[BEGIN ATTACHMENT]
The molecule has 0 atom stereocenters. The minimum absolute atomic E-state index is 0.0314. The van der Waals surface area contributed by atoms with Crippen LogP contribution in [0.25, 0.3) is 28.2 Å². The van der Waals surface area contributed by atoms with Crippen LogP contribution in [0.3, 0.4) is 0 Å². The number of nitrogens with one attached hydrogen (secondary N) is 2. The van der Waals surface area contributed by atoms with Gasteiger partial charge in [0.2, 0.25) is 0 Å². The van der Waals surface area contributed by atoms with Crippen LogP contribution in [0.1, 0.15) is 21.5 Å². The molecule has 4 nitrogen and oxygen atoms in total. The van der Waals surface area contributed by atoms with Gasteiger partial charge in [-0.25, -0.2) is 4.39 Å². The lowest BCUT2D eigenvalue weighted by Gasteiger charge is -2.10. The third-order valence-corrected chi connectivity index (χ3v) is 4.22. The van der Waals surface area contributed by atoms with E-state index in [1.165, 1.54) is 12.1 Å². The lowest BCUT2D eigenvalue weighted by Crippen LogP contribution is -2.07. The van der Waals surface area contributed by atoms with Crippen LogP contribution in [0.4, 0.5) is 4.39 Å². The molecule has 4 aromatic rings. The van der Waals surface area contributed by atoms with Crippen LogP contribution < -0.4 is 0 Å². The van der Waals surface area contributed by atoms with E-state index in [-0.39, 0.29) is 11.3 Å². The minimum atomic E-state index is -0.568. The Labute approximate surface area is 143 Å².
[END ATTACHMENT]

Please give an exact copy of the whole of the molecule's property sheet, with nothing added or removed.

The molecule has 0 atom stereocenters. The minimum absolute atomic E-state index is 0.0314. The van der Waals surface area contributed by atoms with Crippen LogP contribution in [0.25, 0.3) is 28.2 Å². The van der Waals surface area contributed by atoms with Crippen LogP contribution in [0.3, 0.4) is 0 Å². The number of nitrogens with one attached hydrogen (secondary N) is 2. The van der Waals surface area contributed by atoms with Gasteiger partial charge in [0.2, 0.25) is 0 Å². The van der Waals surface area contributed by atoms with Crippen LogP contribution in [0.1, 0.15) is 21.5 Å². The molecule has 4 nitrogen and oxygen atoms in total. The van der Waals surface area contributed by atoms with Gasteiger partial charge in [-0.25, -0.2) is 4.39 Å². The lowest BCUT2D eigenvalue weighted by Gasteiger charge is -2.10. The third-order valence-corrected chi connectivity index (χ3v) is 4.22. The van der Waals surface area contributed by atoms with E-state index in [1.165, 1.54) is 12.1 Å². The lowest BCUT2D eigenvalue weighted by Crippen LogP contribution is -2.07. The van der Waals surface area contributed by atoms with Crippen LogP contribution in [0.4, 0.5) is 4.39 Å². The molecule has 4 aromatic rings. The van der Waals surface area contributed by atoms with Crippen LogP contribution < -0.4 is 0 Å². The van der Waals surface area contributed by atoms with E-state index in [-0.39, 0.29) is 11.3 Å². The minimum atomic E-state index is -0.568. The Labute approximate surface area is 143 Å².